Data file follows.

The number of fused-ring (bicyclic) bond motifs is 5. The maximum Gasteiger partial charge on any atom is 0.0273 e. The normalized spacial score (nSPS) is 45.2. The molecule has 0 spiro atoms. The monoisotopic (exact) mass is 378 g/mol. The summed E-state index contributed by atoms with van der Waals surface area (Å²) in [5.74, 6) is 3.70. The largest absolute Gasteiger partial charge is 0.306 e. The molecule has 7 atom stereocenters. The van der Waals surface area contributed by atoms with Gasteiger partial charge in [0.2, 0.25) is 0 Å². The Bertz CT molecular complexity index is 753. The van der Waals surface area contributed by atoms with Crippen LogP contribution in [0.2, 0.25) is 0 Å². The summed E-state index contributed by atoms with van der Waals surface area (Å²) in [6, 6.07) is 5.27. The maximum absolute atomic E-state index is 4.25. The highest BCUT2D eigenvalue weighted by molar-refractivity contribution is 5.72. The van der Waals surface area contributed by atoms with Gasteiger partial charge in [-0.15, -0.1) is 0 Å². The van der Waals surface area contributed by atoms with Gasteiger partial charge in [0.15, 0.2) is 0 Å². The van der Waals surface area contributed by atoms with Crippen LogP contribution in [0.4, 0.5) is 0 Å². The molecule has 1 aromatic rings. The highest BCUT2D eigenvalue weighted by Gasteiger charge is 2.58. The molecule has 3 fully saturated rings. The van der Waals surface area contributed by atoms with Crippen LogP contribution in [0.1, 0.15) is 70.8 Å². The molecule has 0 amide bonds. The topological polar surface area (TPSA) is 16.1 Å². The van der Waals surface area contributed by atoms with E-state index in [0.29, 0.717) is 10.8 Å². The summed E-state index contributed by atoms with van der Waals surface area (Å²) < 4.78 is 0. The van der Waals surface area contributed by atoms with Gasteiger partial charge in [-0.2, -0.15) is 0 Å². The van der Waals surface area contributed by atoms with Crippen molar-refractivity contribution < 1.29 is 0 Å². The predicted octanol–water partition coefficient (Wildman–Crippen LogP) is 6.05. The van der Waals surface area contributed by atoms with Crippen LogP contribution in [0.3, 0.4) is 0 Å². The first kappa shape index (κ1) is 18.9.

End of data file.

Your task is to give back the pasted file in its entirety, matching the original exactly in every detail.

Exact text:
The number of fused-ring (bicyclic) bond motifs is 5. The maximum Gasteiger partial charge on any atom is 0.0273 e. The normalized spacial score (nSPS) is 45.2. The molecule has 0 spiro atoms. The monoisotopic (exact) mass is 378 g/mol. The summed E-state index contributed by atoms with van der Waals surface area (Å²) in [5.74, 6) is 3.70. The largest absolute Gasteiger partial charge is 0.306 e. The molecule has 7 atom stereocenters. The van der Waals surface area contributed by atoms with Gasteiger partial charge in [0.2, 0.25) is 0 Å². The Bertz CT molecular complexity index is 753. The van der Waals surface area contributed by atoms with Crippen LogP contribution in [0.2, 0.25) is 0 Å². The summed E-state index contributed by atoms with van der Waals surface area (Å²) in [6, 6.07) is 5.27. The maximum absolute atomic E-state index is 4.25. The highest BCUT2D eigenvalue weighted by molar-refractivity contribution is 5.72. The van der Waals surface area contributed by atoms with Gasteiger partial charge in [-0.15, -0.1) is 0 Å². The van der Waals surface area contributed by atoms with Gasteiger partial charge in [0.15, 0.2) is 0 Å². The van der Waals surface area contributed by atoms with Crippen LogP contribution in [0.4, 0.5) is 0 Å². The molecule has 1 aromatic rings. The highest BCUT2D eigenvalue weighted by Gasteiger charge is 2.58. The molecule has 3 fully saturated rings. The van der Waals surface area contributed by atoms with Crippen LogP contribution in [0.1, 0.15) is 70.8 Å². The molecule has 0 amide bonds. The topological polar surface area (TPSA) is 16.1 Å². The van der Waals surface area contributed by atoms with E-state index in [0.29, 0.717) is 10.8 Å². The summed E-state index contributed by atoms with van der Waals surface area (Å²) < 4.78 is 0. The van der Waals surface area contributed by atoms with Gasteiger partial charge in [-0.2, -0.15) is 0 Å². The van der Waals surface area contributed by atoms with Crippen molar-refractivity contribution < 1.29 is 0 Å². The predicted octanol–water partition coefficient (Wildman–Crippen LogP) is 6.05. The van der Waals surface area contributed by atoms with Crippen LogP contribution in [0.3, 0.4) is 0 Å². The first kappa shape index (κ1) is 18.9.